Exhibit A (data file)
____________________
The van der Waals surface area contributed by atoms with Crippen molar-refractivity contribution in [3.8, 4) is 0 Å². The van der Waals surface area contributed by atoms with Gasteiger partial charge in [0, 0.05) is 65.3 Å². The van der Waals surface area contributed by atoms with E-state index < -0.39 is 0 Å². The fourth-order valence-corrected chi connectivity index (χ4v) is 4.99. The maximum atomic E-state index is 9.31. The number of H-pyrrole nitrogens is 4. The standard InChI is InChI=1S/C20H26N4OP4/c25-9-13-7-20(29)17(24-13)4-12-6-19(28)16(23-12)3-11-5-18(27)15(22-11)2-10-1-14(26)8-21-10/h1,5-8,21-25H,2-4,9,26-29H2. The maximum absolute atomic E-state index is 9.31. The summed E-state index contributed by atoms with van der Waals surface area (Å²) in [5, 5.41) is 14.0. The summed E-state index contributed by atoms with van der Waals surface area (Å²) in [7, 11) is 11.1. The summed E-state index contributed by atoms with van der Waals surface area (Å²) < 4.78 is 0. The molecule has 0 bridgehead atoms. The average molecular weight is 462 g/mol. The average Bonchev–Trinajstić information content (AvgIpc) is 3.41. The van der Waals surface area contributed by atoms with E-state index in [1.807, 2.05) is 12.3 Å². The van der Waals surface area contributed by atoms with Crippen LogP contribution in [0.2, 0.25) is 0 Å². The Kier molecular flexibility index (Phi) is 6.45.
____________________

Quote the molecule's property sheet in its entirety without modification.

The van der Waals surface area contributed by atoms with Crippen molar-refractivity contribution in [3.8, 4) is 0 Å². The van der Waals surface area contributed by atoms with Gasteiger partial charge in [0, 0.05) is 65.3 Å². The van der Waals surface area contributed by atoms with E-state index < -0.39 is 0 Å². The fourth-order valence-corrected chi connectivity index (χ4v) is 4.99. The maximum atomic E-state index is 9.31. The number of H-pyrrole nitrogens is 4. The standard InChI is InChI=1S/C20H26N4OP4/c25-9-13-7-20(29)17(24-13)4-12-6-19(28)16(23-12)3-11-5-18(27)15(22-11)2-10-1-14(26)8-21-10/h1,5-8,21-25H,2-4,9,26-29H2. The maximum absolute atomic E-state index is 9.31. The summed E-state index contributed by atoms with van der Waals surface area (Å²) in [5, 5.41) is 14.0. The summed E-state index contributed by atoms with van der Waals surface area (Å²) in [7, 11) is 11.1. The summed E-state index contributed by atoms with van der Waals surface area (Å²) < 4.78 is 0. The molecule has 0 bridgehead atoms. The average molecular weight is 462 g/mol. The average Bonchev–Trinajstić information content (AvgIpc) is 3.41. The van der Waals surface area contributed by atoms with E-state index in [1.807, 2.05) is 12.3 Å². The van der Waals surface area contributed by atoms with Crippen LogP contribution in [0.2, 0.25) is 0 Å². The Kier molecular flexibility index (Phi) is 6.45.